Banks Vs. Payments Banks
Of late, we have been hearing a lot about Payments Banks. There’s Paytm Payments Bank, there is Airtel Payments Bank, there is India Post Payments Bank and more…What are they? How are they different from commercial banks or mainstream banks as we know? In this article, we are going to find out those differences and understand how Payments Banks and Commercial Banks or simply banks are different from each other.
Banks vs. Payments Banks – the differences you should be aware of
Payments Banks are a new breed of bank that have evolved in the fast-changing financial ecosystem of India. The concept of Payments Banks evolved from the need of increasing financial inclusion in India. RBI approved several companies to set up Payments Banks simply because the mainstream banks or commercial banks were not providing enough coverage to the most remote parts of India. Thus, the objective of financial inclusion was not getting enough traction. Payments Banks are expected to fill in the gap and provide a medium for people to get included in the banking world. So, how are Payments Banks different from Banks? Let us take a look at the differences in a tabular format.
|Commercial banks are known for their lending operations like home loans, automotive loans, etc.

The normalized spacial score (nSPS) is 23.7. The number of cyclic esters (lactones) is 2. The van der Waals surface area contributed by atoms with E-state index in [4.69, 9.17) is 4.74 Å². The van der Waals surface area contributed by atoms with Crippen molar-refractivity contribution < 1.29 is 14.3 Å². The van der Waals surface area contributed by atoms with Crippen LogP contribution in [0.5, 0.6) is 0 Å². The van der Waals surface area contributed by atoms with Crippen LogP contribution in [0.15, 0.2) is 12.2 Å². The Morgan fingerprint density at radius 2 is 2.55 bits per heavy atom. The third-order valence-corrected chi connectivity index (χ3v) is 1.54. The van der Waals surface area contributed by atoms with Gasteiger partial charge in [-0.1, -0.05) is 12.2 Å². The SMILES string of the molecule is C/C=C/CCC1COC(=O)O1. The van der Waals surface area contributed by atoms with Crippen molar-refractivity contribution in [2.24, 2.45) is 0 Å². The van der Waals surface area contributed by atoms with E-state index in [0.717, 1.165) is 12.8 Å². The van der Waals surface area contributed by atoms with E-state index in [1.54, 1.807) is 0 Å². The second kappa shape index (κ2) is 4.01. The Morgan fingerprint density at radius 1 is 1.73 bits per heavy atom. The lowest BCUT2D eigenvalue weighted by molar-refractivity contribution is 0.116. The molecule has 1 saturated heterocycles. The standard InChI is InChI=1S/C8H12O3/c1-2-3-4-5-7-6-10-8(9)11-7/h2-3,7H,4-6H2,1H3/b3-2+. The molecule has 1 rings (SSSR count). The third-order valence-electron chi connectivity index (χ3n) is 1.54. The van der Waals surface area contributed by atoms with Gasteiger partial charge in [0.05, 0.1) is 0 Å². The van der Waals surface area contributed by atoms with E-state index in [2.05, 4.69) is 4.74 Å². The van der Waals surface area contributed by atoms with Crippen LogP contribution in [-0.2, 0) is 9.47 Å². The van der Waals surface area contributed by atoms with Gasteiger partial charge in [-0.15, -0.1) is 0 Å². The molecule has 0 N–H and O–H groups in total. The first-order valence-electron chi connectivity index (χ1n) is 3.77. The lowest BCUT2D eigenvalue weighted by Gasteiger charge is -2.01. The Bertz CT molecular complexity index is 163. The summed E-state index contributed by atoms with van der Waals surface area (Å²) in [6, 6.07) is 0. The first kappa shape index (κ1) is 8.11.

|Payments banks did not get clearance from RBI to venture into lending world. Simply put, they cannot lend money to anyone.
|Commercial banks can take large amounts of deposits from customers. A single customer can deposit crores of rupees in a single account.
|Payments banks are not allowed to take deposits exceeding INR 1,00,000 (that is, 1 lakh rupees).
|Commercial banks are allowed to invest the money they collect in form of deposits in open market – shares, equities, debt instruments etc.
|Payments banks are allowed to invest the deposits they collect but they can deposit only in government bonds. If they don’t want to invest, they can give the money to commercial banks for investing.
|Commercial banks put a restriction of minimum balance on accounts. This means that if you want to deposit money with a commercial bank, you will have to maintain a minimum monthly or quarterly balance in your account.
|The minimum balance requirement is totally non-existent in case of Payments Banks. All accounts are basically zero-balance accounts. Unlike commercial banks which earn revenue by interest spread between loans and deposits, Payments banks will earn revenue from transaction charges.
|Commercial banks are allowed to issue credit cards (lending business).
|Payments banks cannot issue credit cards because they are not allowed to venture in credit business.
|Commercial banks primarily cater in the urban sectors. Those who cater in semi-urban as well as rural areas have the problem of insufficient bank branches and hence, they cannot penetrate deep.
|Payments banks are designed to specifically cater to unorganized sectors, small business, migrant workforce, households with low income etc. Their primary focus is on semi-urban areas and rural areas.
|Commercial banks are gradually adopting technology. They are coming up with mobile banking, internet banking and even wallets. Still, they are yet to embrace technology properly.